Rice Warner has weighed into one of the longest running debates in the superannuation sector, saying a superannuation guarantee under 10% fails its primary objective.
The researcher believes the superannuation guarantee (SG) should increase in line with its legislated requirement to reach 12.5% by 2025, arguing an SG below 10% would see the system fail its primary objective.
Pointing out compulsory super was designed primarily to substitute or supplement the Age Pension, Rice Warner said the system's objective was broad, and did not deal with adequacy.
However, it said "intuitively" the rate of SG should be set at a level where it could provide most Australians a "comfortable (but not extravagant)" retirement when combined with the Age Pension, recognising its role in protecting against longevity risks.
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"An SG below 10% would result in median income earners relying on the Age Pension for most of their retirement income," Rice Warner said.
"While this would provide a comfortable living standard for middle-income Australians under many scenarios, it's not a desirable result if we want people to be self-sufficient in retirement.
"It does not meet the primary objective of the superannuation system."
Noting a system without the Age Pension might need an SG between 15% and 20%, the researcher said Australia's predicament ensured the SG could be less than 15%, but it insisted anything below 10% would not be enough.
"A higher level will provide a more comfortable lifestyle for a greater number of retirees. However, higher levels will also require adjustments to tax and contribution thresholds in order to moderate the benefit for those in the top income deciles," the researcher said.
"Consequently, current policy (with the SG rising to 12% as legislated) would provide most Australians with an adequate retirement income and allow for some reforms to the Age Pension when the system matures."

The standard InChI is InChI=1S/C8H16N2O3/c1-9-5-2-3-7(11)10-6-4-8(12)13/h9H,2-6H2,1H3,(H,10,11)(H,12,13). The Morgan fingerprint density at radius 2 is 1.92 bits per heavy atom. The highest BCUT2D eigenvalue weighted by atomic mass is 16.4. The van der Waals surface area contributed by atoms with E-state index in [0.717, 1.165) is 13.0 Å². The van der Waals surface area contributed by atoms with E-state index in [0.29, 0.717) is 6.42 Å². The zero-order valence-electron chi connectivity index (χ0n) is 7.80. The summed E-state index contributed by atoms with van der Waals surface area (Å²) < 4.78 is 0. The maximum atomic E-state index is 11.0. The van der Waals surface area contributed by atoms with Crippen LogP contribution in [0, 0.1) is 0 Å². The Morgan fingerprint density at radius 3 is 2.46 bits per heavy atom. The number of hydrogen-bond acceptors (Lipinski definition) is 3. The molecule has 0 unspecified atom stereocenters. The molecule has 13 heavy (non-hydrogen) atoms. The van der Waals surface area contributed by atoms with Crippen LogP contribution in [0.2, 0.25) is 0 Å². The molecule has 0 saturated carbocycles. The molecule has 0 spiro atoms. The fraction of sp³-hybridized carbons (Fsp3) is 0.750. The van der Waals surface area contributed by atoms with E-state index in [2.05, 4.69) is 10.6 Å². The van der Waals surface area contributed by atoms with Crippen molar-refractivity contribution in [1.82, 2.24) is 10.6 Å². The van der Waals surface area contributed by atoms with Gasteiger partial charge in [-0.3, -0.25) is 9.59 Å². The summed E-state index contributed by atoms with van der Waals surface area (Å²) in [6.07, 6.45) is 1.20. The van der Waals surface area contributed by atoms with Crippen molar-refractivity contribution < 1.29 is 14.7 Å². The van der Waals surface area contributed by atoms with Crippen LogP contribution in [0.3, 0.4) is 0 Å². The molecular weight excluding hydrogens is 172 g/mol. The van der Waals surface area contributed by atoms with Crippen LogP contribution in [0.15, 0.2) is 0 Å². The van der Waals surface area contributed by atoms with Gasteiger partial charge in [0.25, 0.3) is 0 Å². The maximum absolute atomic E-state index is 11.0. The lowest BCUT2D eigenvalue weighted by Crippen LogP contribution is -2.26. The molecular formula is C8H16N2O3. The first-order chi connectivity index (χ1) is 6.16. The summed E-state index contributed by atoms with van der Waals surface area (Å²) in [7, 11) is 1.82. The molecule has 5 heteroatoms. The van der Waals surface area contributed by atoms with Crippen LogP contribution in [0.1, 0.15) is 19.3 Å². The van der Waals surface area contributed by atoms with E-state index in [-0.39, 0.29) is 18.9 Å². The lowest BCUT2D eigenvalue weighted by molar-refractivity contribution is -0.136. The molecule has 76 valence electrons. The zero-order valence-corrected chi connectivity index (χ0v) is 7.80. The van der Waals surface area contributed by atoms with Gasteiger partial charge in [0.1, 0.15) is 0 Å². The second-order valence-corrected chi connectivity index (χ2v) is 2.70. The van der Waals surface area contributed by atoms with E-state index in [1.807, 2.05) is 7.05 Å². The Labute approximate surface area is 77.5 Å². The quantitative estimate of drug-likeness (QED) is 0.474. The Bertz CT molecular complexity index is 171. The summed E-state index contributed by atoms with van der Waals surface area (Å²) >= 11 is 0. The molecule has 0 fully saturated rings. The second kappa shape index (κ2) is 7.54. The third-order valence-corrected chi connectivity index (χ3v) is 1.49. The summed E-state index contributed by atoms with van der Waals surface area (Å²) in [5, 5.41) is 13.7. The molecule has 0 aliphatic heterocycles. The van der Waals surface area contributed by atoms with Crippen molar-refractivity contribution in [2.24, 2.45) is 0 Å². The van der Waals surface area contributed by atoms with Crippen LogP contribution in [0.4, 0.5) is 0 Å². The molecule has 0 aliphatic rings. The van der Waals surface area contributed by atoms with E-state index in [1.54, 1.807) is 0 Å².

The researcher also took on the Grattan Institute's campaign for the SG to be cemented at 9.5% on the basis "higher compulsory super contributions are ultimately funded by lower wages", putting forward the argument that despite wage growth sitting below what it was when previous SG increases occurred, small movements were still possible.
"We disagree that increasing the SG will lead to lower living standards," Rice Warner said.
"When previous increases were made, real wage rises still occurred. While wage growth does not currently exceed inflation to the same extent as the last two decades, it is still higher, suggesting that small incremental increases to the SG can continue to be made."
Rounding out its argument, the researcher said the nation could not rely entirely on the super system continuing to deliver the high real rates of return that it has for the last 30 years. If super continued to perform as it has, a lower rate of SG might be possible, Rice Warner said.
In lieu of that guarantee, the firm would rather see Australia "pre-fund reasonable retirement benefits" to avoid tax hikes covering any unfunded costs in future.